The Wonderkid opens the bowling but seems to think it’s the time to bowl as short as he can, and four expensive overs later, Johnno hauls him off and begrudgingly tells me to get loose.
From 40 without loss, Billy Doyle (miraculously recovered from his "dodgy hammy") and I tear out the top order simply by bowling on a length, and pick up three wickets each before Johnno decides that he fancies a bowl himself and shares the tail with Max, whose occasional leg cutters (they occasionally cut), seem to baffle the batsmen.
Chasing 88 to win looks as though it might be a struggle, but Colin pulls his normal trick of getting dropped four times on his way to a quick-fire 30, and we knock the runs off for the loss of just his wicket.
Suddenly, all is sweetness and light again.
Saturday 21st June
After a good run of form for all three sides, this week was always going to be something of a testing point. Despite being told several times that holding the Mid-summer Shindig on a Friday Night would be detrimental to the club’s performance the next day, the committee stood firm.
Last night’s do, therefore, was a complete riot. Unfortunately, some of the local scallys decided that it was a riot they wanted to join in with, and the police and several ambulances were required to deal with the immediate aftermath.
By the time that we turn up for the Seconds’ home game against Castleton, much of the debris has been cleared, but the clubhouse is still a complete loss, and Johnno arranges with the Red Lion for us to use their vault for teas.
More of a problem is that we’re about six players down after last night’s arrests and hospitalisations, and Wonderkid Adam has been sent off with the Firsts. Most of the team that actually turn out look worse for wear, and for once I’m glad that the Missus insisted I leave a party early.
Castleton’s skipper has obviously heard all about it as well, and on a blazing hot day wins the toss and bats. Billy Doyle takes a wicket in his first over, but looks so ill that he could collapse at any time. Meanwhile, Max’s leg cutters aren’t cutting today and Johnno is half-asleep, so Castleton rattle up 100 from 15 overs almost without him being aware of it.
After eight overs of effort, Billy signals to Johnno that he’s had enough and wanders back down to fine leg, where his son is waiting for him with a pint of water. Johnno half-heartedly starts to loosen up, completely ignoring everybody else and brings himself on. His quick darts are enjoyed by the Castleton batsmen though, and after two overs each conceding 10, he’s quick to wave to me to warm up.
I’m not immune from the destruction either, though, and our fielding seems to have gone to pot with no one making more than the bare minimum of effort. I manage to pick up a couple of wickets, but it’s a long hard slog in the sun, and two for 70 from 15 overs is about as good as anyone manages on a day when we concede over 350.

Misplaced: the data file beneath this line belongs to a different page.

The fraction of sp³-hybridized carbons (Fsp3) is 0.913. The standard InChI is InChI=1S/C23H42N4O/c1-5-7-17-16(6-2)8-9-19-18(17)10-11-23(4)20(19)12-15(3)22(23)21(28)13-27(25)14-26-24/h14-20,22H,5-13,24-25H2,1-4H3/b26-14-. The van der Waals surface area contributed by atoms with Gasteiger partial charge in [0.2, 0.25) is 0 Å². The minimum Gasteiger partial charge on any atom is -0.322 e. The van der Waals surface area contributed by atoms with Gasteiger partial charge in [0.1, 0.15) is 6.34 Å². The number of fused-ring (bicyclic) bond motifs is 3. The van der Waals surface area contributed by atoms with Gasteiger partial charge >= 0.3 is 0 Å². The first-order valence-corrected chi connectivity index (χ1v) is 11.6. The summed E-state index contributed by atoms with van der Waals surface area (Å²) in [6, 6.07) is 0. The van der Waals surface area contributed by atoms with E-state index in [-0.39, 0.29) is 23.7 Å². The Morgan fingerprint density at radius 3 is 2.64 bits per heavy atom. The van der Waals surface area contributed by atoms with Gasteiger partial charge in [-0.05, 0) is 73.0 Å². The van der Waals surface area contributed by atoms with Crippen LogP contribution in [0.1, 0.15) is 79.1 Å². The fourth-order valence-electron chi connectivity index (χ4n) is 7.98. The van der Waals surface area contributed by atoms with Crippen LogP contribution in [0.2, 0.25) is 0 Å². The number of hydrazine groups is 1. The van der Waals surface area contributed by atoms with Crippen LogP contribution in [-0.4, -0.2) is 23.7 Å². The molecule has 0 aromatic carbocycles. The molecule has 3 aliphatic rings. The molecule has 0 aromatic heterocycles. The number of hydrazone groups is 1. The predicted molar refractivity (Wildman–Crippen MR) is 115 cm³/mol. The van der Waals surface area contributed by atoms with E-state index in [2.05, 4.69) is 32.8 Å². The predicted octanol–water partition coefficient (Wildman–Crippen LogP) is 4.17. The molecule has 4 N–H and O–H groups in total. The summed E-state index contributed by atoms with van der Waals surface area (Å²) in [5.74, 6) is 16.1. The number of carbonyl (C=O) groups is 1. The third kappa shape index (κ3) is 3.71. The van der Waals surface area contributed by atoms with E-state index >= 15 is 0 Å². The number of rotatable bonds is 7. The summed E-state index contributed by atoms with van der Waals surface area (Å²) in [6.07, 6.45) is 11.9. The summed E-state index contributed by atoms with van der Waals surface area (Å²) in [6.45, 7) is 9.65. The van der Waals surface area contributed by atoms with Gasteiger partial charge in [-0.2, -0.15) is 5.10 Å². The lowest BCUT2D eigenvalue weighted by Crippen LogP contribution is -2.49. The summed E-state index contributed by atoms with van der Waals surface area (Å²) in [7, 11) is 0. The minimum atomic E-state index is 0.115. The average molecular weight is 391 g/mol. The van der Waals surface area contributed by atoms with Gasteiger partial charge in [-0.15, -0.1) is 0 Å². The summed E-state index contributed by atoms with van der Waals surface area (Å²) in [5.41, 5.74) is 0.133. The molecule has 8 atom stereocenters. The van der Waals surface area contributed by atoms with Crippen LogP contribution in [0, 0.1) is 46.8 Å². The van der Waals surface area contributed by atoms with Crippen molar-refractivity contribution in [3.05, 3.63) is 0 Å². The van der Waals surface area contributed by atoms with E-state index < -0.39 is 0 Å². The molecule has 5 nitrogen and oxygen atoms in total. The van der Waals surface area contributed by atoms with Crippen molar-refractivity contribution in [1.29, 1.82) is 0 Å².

The batting looks as immobile as the fielding, and although the placid pitch means there’s no danger of me having to bat, we struggle along to 150 for four from our allotment of overs, then struggle home to bed to recover.
The other teams fare no better. Dredge’s Thirds rock up at Healing Ramblers with nine men, seven of whom are under 16, and are all out for 45. Dredge is back at the club before we’re halfway through the match. Meanwhile, the Firsts struggle to 200 but are well beaten by Castleton’s first team, and Wonderkid Adam spent most of the evening in a strop after not batting or bowling.
Wednesday 23rd July
A crisis committee meeting tonight seems to have shaken everybody up.
After the Shindig, none of the teams managed to win again in the next four weeks, and both the Firsts and Thirds are bottom of their respective divisions. After relegation last season, the Firsts are perilously close to the bottom dropping out again, and after humiliation at North Gresham last week, Simon quit as vice-captain following a huge row in the bar after the game.
Tonight, everything was turned on its head though. Simon has now taken over the Captaincy from Andy, who has left the club and transferred to East Mardon. Johnno has been promoted to vice-captain, and Billy Doyle is taking over the Captaincy of the Seconds with a remit to "get more kids a game." Dredge seems unaffected by this, generally, but has told the committee that he is also quitting at the end of the season.
Saturday 26th July
The new era comes in with a bang. Or at least my old Ford Fiesta does. I park up outside the club and unload my kit, only for the Wonderkid’s parents to ram straight into it, effectively writing it off.
Wonderkid himself seems completely unfazed by the whole thing, and goes on to score 55 and takes four wickets, while I trundle away at the other end taking none for 20 from twelve overs. We win convincingly, but I’m in no mood to celebrate, and as I watch the scrapper taking the old banger away, Billy tells me that I’m being dropped to the Thirds next week so that another 15-year-old can have my bowling spot.